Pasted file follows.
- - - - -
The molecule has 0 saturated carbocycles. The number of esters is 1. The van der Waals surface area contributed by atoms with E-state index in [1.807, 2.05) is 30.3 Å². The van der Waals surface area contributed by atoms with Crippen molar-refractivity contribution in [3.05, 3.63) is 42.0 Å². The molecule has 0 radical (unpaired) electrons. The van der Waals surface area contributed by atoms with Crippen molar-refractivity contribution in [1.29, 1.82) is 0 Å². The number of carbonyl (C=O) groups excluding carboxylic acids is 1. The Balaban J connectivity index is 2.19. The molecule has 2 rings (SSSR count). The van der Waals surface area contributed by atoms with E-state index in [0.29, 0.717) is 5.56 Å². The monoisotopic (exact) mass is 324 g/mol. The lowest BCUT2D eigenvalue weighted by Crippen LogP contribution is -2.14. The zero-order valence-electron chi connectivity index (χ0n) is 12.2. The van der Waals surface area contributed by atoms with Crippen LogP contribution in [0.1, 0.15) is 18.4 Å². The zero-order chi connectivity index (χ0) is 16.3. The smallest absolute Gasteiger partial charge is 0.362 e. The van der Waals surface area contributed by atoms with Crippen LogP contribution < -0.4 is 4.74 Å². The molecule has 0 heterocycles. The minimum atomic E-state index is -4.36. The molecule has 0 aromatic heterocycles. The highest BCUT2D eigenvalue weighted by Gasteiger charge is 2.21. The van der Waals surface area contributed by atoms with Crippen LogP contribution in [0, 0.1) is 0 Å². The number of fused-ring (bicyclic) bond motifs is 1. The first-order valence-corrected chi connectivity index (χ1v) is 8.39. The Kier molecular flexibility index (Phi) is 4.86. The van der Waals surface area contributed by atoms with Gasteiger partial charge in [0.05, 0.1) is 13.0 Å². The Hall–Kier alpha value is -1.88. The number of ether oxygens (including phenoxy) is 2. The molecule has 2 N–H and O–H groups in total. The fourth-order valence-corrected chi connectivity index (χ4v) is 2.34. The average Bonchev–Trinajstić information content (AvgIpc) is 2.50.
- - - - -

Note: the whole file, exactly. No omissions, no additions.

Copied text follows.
The molecule has 0 saturated carbocycles. The number of esters is 1. The van der Waals surface area contributed by atoms with E-state index in [1.807, 2.05) is 30.3 Å². The van der Waals surface area contributed by atoms with Crippen molar-refractivity contribution in [3.05, 3.63) is 42.0 Å². The molecule has 0 radical (unpaired) electrons. The van der Waals surface area contributed by atoms with Crippen molar-refractivity contribution in [1.29, 1.82) is 0 Å². The number of carbonyl (C=O) groups excluding carboxylic acids is 1. The Balaban J connectivity index is 2.19. The molecule has 2 rings (SSSR count). The van der Waals surface area contributed by atoms with E-state index in [0.29, 0.717) is 5.56 Å². The monoisotopic (exact) mass is 324 g/mol. The lowest BCUT2D eigenvalue weighted by Crippen LogP contribution is -2.14. The zero-order valence-electron chi connectivity index (χ0n) is 12.2. The van der Waals surface area contributed by atoms with Crippen LogP contribution in [0.1, 0.15) is 18.4 Å². The zero-order chi connectivity index (χ0) is 16.3. The smallest absolute Gasteiger partial charge is 0.362 e. The van der Waals surface area contributed by atoms with Crippen LogP contribution < -0.4 is 4.74 Å². The molecule has 0 heterocycles. The minimum atomic E-state index is -4.36. The molecule has 0 aromatic heterocycles. The highest BCUT2D eigenvalue weighted by Gasteiger charge is 2.21. The van der Waals surface area contributed by atoms with Crippen LogP contribution in [0, 0.1) is 0 Å². The number of fused-ring (bicyclic) bond motifs is 1. The first-order valence-corrected chi connectivity index (χ1v) is 8.39. The Kier molecular flexibility index (Phi) is 4.86. The van der Waals surface area contributed by atoms with Gasteiger partial charge in [0.05, 0.1) is 13.0 Å². The Hall–Kier alpha value is -1.88. The number of ether oxygens (including phenoxy) is 2. The molecule has 2 N–H and O–H groups in total. The fourth-order valence-corrected chi connectivity index (χ4v) is 2.34. The average Bonchev–Trinajstić information content (AvgIpc) is 2.50.